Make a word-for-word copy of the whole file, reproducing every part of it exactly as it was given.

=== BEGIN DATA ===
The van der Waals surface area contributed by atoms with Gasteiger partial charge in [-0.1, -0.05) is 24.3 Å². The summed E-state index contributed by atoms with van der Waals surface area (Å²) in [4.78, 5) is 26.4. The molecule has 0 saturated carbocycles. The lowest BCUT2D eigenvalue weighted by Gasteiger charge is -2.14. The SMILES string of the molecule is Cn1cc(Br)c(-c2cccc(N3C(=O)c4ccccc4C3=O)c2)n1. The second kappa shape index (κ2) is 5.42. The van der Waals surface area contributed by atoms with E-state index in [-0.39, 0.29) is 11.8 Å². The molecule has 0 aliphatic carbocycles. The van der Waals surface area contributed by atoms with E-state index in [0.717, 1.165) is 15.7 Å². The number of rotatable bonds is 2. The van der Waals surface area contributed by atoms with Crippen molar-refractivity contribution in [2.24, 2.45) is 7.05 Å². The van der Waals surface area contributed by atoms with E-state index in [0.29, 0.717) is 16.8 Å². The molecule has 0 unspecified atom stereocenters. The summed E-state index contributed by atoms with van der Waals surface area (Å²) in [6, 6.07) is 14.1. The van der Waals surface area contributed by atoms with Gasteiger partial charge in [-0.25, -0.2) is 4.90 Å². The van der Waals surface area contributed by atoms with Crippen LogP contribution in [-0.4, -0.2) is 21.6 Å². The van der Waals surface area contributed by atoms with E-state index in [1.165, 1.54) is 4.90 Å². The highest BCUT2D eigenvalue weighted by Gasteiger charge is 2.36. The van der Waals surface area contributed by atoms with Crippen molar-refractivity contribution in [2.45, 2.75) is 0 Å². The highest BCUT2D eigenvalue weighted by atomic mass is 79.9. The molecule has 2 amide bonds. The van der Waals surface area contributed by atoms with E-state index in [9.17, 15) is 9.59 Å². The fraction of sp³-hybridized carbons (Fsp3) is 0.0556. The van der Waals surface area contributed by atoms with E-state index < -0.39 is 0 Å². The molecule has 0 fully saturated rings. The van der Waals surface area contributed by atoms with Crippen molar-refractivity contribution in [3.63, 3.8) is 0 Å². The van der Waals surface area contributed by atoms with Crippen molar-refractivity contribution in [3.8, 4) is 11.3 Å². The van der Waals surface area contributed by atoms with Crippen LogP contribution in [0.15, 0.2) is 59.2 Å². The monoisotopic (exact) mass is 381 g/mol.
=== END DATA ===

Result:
The van der Waals surface area contributed by atoms with Gasteiger partial charge in [-0.1, -0.05) is 24.3 Å². The summed E-state index contributed by atoms with van der Waals surface area (Å²) in [4.78, 5) is 26.4. The molecule has 0 saturated carbocycles. The lowest BCUT2D eigenvalue weighted by Gasteiger charge is -2.14. The SMILES string of the molecule is Cn1cc(Br)c(-c2cccc(N3C(=O)c4ccccc4C3=O)c2)n1. The second kappa shape index (κ2) is 5.42. The van der Waals surface area contributed by atoms with E-state index in [-0.39, 0.29) is 11.8 Å². The molecule has 0 aliphatic carbocycles. The van der Waals surface area contributed by atoms with E-state index in [0.717, 1.165) is 15.7 Å². The number of rotatable bonds is 2. The van der Waals surface area contributed by atoms with Crippen molar-refractivity contribution in [2.24, 2.45) is 7.05 Å². The van der Waals surface area contributed by atoms with E-state index in [0.29, 0.717) is 16.8 Å². The molecule has 0 unspecified atom stereocenters. The summed E-state index contributed by atoms with van der Waals surface area (Å²) in [6, 6.07) is 14.1. The van der Waals surface area contributed by atoms with Gasteiger partial charge in [-0.25, -0.2) is 4.90 Å². The van der Waals surface area contributed by atoms with Crippen LogP contribution in [-0.4, -0.2) is 21.6 Å². The van der Waals surface area contributed by atoms with E-state index in [1.165, 1.54) is 4.90 Å². The highest BCUT2D eigenvalue weighted by Gasteiger charge is 2.36. The van der Waals surface area contributed by atoms with Crippen molar-refractivity contribution in [2.45, 2.75) is 0 Å². The highest BCUT2D eigenvalue weighted by atomic mass is 79.9. The molecule has 2 amide bonds. The van der Waals surface area contributed by atoms with E-state index in [9.17, 15) is 9.59 Å². The fraction of sp³-hybridized carbons (Fsp3) is 0.0556. The van der Waals surface area contributed by atoms with E-state index < -0.39 is 0 Å². The molecule has 0 fully saturated rings. The van der Waals surface area contributed by atoms with Crippen molar-refractivity contribution in [3.63, 3.8) is 0 Å². The van der Waals surface area contributed by atoms with Crippen molar-refractivity contribution in [3.8, 4) is 11.3 Å². The van der Waals surface area contributed by atoms with Crippen LogP contribution in [0.15, 0.2) is 59.2 Å². The monoisotopic (exact) mass is 381 g/mol.